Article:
VTM News and Het Laatste Nieuws report that the Zwijndrecht police fell victim to a hacker. A lot of data was leaked as a result.
The hack was noticed by Daniël Verlaan of RTL Nieuws in the Netherlands. He saw the link to the police data on the internet and forwarded it to Het Laatste Nieuws, among others. The hacker tried to extort the Zwijndrecht police and threatened to put the data online. Money did not yield this hack of the police network, but the perpetrator can say that he has caused one of the largest data breaches ever for the Belgian government.
The hacker would have been able to view police data from 2006 to September 2022. Among those data are “several thousand PVs”, which often also contain photos. In some cases, for example, it even concerns photos of underage, abused victims that have also been leaked. Number plates recorded by ANPR cameras and information obtained by the police from telecom operators also leaked out along with the PVs.
To circumvent the security of the police network, the hacker did not need high-tech equipment or a super-fast computer. The system used by the police to log in remotely was so poorly secured that the password could simply be guessed. Two-step verification was not set up, which made breaking into the system a piece of cake.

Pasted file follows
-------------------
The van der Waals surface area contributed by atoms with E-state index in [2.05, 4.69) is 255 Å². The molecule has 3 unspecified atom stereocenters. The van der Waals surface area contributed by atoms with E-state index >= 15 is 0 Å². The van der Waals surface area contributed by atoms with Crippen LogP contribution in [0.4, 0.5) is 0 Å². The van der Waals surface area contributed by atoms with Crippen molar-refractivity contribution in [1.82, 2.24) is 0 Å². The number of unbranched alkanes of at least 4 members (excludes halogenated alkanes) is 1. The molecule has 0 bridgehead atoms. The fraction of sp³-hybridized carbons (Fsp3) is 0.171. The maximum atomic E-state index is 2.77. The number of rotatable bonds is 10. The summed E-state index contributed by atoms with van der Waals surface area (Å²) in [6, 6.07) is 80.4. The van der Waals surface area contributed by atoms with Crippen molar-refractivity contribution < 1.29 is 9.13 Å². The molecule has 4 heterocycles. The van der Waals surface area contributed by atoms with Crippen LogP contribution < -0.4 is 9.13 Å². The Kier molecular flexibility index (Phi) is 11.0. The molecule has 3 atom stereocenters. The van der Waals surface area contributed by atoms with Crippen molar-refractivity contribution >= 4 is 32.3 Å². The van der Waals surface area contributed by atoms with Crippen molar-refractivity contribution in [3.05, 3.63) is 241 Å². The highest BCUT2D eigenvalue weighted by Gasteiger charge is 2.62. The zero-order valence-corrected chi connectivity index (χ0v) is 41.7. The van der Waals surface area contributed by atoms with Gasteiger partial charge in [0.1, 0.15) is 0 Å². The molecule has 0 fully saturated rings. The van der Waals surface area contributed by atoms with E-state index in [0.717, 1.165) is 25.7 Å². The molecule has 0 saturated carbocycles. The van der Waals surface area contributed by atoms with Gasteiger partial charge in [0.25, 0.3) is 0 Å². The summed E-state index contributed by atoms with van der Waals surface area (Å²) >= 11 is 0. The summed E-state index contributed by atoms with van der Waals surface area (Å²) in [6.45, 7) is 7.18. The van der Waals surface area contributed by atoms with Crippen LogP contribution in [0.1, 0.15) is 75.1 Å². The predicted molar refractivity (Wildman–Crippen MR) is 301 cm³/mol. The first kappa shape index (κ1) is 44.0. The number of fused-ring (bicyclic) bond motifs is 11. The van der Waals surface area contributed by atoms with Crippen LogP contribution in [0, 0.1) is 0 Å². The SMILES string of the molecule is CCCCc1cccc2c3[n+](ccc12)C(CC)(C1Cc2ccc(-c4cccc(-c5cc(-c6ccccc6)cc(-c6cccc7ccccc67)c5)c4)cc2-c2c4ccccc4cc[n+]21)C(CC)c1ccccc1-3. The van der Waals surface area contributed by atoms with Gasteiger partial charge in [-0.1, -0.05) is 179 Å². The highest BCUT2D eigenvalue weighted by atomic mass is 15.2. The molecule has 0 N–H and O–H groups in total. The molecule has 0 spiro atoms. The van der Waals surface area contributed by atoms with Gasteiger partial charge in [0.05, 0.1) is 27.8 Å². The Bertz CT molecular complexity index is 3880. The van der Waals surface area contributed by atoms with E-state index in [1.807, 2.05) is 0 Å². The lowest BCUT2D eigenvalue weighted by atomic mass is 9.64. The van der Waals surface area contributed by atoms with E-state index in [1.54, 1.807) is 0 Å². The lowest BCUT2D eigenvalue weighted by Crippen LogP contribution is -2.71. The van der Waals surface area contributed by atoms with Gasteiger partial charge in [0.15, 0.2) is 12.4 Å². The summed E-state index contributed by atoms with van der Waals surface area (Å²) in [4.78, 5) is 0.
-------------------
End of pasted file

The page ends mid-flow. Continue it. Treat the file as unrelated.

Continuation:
Marc Snels, the chief of police of the Zwijndrecht police zone, tells VRT NWS that fortunately the entire network was not hacked. The chief of police says that only the administrative network was affected. It would mainly contain information from the staff such as “employee lists and photos of staff parties”. The thousands of PVs and license plates that have been leaked should actually be on a second, professional server with better security. That this was not the case, according to the police zone, is the result of a “human error”.
After discovering the data breach, the police disconnected all systems and all employees received new passwords. The police will also contact the people whose data was leaked.